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Bartosz Sekula
Nov 30, 2017
(12 votes)

Property Value List

We introduced the List<T> property some time ago, which allows you to create properties that accept POCO objects from editors.

The feedback has been really positive, but there were suggestions that it should also be possible to provide the same concept but for simpler data types.

The editors would then be able to input data directly on the page, without the need to use a dialog or to specify a container data type.


With CMS.UI 11.1.0, we are introducing a brand new Property Value List that allows the editors to input multiple primitive values.

Available types are:

  • String
  • Int
  • DateTime
  • Double

The idea is the same as with the List<T>, you can just add the list as a new property to your model:

Default descriptors match the IList type and render the correct editor.

public virtual IList<string> ListOfStrings { get; set; }

public virtual IList<int> ListOfIntegers { get; set; }

public virtual IList<DateTime> ListOfDates { get; set; }

public virtual IList<double> ListOfDoubles { get; set; }

Please note that the property type does not have to be IList. Our descriptors are configured to match the IList interface but they also cover all the base ones so if you prefer to use IEnumerable or ICollection, that is totally up to you. All the following declarations are going to be matched by the Value List descriptor.

public virtual IEnumerable<string> EnumerableStrings { get; set; }

public virtual ICollection<string> CollectionOfStrings { get; set; }

public virtual IList<string> ListOfStrings { get; set; }


It is possible to apply validation to both the list itself and to the individual items.

You can use ListItemsAttribute in order to control the number of items in the list:

public virtual IList<int> Max5Items { get; set; }

The attributes that can be applied to individual items are:

[ItemRangeAttribute(1, 10)]
public virtual IList<int> ItemsBetween1And10 { get; set; }

public virtual IList<string> LettersOnly { get; set; }

public virtual IList<string> ListOfAcronyms { get; set; }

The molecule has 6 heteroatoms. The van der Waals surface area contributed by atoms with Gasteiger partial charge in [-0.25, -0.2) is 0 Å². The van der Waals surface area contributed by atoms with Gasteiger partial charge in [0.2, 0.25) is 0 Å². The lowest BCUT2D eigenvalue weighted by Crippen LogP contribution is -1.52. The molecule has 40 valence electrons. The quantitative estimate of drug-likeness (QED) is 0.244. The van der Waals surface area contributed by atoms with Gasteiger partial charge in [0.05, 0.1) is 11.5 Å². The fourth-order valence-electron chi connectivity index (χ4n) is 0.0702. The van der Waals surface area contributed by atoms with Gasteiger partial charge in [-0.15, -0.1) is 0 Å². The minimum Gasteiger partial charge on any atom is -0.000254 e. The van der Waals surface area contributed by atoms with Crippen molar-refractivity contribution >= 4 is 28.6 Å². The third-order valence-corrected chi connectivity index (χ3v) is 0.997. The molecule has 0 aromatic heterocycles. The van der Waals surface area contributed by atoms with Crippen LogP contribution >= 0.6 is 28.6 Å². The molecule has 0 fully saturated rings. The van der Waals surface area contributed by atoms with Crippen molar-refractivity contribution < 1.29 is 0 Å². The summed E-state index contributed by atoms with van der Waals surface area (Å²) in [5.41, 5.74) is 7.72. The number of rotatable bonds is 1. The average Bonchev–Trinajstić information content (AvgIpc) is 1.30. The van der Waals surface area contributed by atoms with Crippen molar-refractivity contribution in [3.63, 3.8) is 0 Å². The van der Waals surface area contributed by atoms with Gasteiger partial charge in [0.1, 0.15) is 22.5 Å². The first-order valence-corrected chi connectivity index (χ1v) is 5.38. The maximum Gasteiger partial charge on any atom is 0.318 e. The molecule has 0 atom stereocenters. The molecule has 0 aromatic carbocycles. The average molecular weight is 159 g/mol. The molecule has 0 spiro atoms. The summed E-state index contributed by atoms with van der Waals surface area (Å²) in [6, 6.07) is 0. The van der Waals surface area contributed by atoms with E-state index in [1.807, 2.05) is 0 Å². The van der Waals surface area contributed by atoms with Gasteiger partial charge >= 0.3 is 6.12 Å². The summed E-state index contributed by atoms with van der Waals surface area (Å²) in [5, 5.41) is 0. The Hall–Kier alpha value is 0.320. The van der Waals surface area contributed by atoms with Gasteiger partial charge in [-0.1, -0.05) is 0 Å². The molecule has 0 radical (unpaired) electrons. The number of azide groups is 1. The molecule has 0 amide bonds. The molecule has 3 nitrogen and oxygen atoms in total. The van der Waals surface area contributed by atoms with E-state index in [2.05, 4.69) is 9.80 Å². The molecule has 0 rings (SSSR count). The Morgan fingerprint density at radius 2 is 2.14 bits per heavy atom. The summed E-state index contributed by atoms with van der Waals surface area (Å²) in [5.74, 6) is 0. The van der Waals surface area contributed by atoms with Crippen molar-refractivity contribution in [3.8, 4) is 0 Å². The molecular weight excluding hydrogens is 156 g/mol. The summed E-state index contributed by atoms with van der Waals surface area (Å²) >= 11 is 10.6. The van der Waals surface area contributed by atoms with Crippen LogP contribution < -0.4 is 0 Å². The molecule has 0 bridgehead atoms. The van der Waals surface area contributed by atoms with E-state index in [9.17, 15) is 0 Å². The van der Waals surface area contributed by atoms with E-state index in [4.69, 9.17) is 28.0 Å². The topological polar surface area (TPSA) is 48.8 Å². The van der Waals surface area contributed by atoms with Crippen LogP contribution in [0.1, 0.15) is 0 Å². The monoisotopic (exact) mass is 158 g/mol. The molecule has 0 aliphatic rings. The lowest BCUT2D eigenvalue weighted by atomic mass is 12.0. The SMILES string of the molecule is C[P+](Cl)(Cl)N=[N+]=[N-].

Let's say you have an IList<string> property that you would like editors to be able to edit from on-page edit view.

The property is defined as following:

[Display(Order = 305)]
public virtual IList<string> UniqueSellingPoints { get; set; }

Without a specific Display Template you will not be able to use the PropertyFor helper method.

In order to achieve that you have to attach a UIHint to your property:

public virtual IList<string> UniqueSellingPoints { get; set; }

Then add a StringsCollection.cshtml file to ~/Views/Shared/DisplayTemplates folder.

An Example Display Template can be seen in the latest Alloy package:

@model IEnumerable<string>
@if(Model != null && Model.Any())
        @foreach(var stringValue in Model)

After adding a UniqueSellingPoints property to your page template:

@Html.PropertyFor(x => x.CurrentPage.UniqueSellingPoints)

You will see the following result in on-page edit view:

Nov 30, 2017


Dec 1, 2017 02:32 AM

Thanks to Mark Hall for the tip about this article. This is just what I needed to fix the problem with string[] MetaKeywords (from alloy demo) not opening properly.

Just as soon as I can upgrade to EPI 11 I will be grateful for this in many ways!

Currently I have dependancy issues with multiple packages.


Dec 4, 2017 03:46 AM

Great work!

This will surely be useful in a lot of projects.

Björn Olsson
Björn Olsson Dec 14, 2017 01:49 PM

I would be great if this could be combined with the [SelectMany] attribute. Instead of just using a comma separated string (which is the only option today according to my knowledge).

Mar 13, 2018 02:08 PM

When using the valiadtion attribute to limit the number of items to 5, I should not be allowed to add more than 5 items. 


It would be more clear to editors if the + (add another item button) are hidden, insted of displaying the message "field is illegal"...

Arash Masoudnia
Arash Masoudnia Jul 12, 2018 06:02 PM

You can also put the view in these addresses for these 2 useful Html helper method:

For propertyfor:

 For DisplayFor: 



For example:

@Html.DisplayFor(x => x.CurrentPage.UniqueSellingPoints)

@Html.PropertyFor(x => x.CurrentPage.UniqueSellingPoints)

Patrik Nordin
Patrik Nordin Oct 31, 2018 11:36 AM

Great advice! Will fit in nicely with MetaKeywords.

Deepa Puranik
Deepa Puranik Mar 2, 2022 11:51 AM


Using ListItemAttribute to restrict number of items we don't have check for empty value that's been added?



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